Talbot Rice Gallery

Matthew C. Wilson

Matthew C. Wilson

A Projection of the Colonial Imaginary, 2018, Installation view. Courtesy the Artist.
A Projection of the Colonial Imaginary, 2018, Installation view. Courtesy the Artist.

 

Talbot Rice Projects is delighted to announce Matthew C. Wilson as the artist selected from this year’s Open Call. With the help of artist Lucy Skaer, Wilson was chosen by Talbot Rice curators from over 100 applications received.

Rooted in process and ongoing, intensive research, Matthew's practice combines interrelated video and sculpture in installations. His proposed project has its roots in a 2016 research trip to Scotland that included visits to the archaeological excavations at the Neolithic Ness of Brodgar in Orkney, sites near Edinburgh related to the history of geology and the industrial revolution, and the University of Edinburgh's collections in archeology  and geology, among others. We are looking forward to working with Matthew to build on these existing interests and connections, whilst also watching the diverse and unforeseen directions his project will take upon opening the doors to the vast resources of the University of Edinburgh to him.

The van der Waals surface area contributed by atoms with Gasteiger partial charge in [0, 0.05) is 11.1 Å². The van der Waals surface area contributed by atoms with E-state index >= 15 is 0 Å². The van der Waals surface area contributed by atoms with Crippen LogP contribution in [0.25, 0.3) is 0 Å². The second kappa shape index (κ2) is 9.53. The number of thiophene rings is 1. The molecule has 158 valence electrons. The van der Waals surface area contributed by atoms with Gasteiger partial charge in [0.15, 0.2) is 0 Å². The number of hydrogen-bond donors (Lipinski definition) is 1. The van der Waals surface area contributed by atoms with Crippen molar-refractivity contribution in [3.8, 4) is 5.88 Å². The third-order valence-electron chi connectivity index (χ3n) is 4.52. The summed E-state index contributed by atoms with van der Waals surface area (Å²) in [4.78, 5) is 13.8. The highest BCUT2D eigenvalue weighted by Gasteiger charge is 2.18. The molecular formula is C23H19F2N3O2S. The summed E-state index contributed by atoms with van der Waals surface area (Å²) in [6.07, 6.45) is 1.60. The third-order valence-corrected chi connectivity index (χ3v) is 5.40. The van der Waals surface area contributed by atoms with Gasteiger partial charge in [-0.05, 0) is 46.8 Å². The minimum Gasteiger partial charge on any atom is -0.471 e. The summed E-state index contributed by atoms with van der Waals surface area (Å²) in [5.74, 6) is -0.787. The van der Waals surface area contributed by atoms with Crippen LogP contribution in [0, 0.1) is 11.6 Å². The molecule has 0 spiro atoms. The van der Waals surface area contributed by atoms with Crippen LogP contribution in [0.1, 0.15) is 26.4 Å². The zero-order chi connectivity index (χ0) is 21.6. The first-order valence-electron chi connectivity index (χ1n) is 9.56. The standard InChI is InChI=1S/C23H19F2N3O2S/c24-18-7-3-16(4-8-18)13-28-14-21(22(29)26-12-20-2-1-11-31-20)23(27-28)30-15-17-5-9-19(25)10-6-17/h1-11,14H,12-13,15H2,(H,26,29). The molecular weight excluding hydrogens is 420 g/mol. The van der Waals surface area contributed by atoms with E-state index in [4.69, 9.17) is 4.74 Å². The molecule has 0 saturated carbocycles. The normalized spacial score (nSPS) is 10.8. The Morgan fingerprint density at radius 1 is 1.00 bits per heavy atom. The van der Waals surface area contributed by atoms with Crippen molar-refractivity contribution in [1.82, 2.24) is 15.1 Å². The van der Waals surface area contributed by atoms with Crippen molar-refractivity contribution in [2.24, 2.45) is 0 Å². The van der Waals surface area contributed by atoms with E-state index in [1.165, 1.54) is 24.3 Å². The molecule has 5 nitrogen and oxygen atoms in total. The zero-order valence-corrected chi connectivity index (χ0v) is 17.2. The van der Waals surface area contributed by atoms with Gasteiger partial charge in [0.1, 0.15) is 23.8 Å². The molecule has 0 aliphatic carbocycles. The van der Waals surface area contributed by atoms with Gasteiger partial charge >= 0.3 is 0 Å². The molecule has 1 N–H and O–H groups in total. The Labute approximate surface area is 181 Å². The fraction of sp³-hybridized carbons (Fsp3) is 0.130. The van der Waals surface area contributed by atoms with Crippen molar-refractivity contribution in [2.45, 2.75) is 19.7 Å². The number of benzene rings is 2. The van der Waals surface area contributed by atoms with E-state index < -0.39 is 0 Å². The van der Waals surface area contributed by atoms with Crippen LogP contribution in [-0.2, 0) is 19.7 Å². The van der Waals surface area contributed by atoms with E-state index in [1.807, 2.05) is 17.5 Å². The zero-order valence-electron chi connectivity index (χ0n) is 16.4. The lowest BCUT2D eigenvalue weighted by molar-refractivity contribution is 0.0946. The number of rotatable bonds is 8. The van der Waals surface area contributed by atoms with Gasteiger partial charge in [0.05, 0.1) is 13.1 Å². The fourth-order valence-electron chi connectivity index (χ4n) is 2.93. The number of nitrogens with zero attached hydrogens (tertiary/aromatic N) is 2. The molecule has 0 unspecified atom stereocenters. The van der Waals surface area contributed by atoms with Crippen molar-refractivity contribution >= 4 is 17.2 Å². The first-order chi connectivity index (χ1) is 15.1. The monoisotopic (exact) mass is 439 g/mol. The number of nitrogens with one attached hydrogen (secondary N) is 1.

“Events initiated in the past persist in the present, where we can feel their inertia pushing into the future. I seek obscure aspects of history which structure, and remain subtly, but potently active today. Each of my projects makes connections between seemingly separate domains, which nonetheless share a set of coordinates--together suggesting alternative modes of meaning." -- Matthew C. Wilson.

 

Matthew C. Wilson (b. 1982, North Carolina, USA) completed an MFA in Visual Arts at Columbia University before taking part in the Whitney Independent Study Program in New York. Wilson has has been awarded numerous fellowships and residencies, most recently the Jan van Eyck Academie in Maastricht, NL. As part of an Artistic Research Residency at Tabakalera in San Sebastián, ES, he is currently developing a public program that takes its structure from the non-visible portion of the electromagnetic spectrum.

website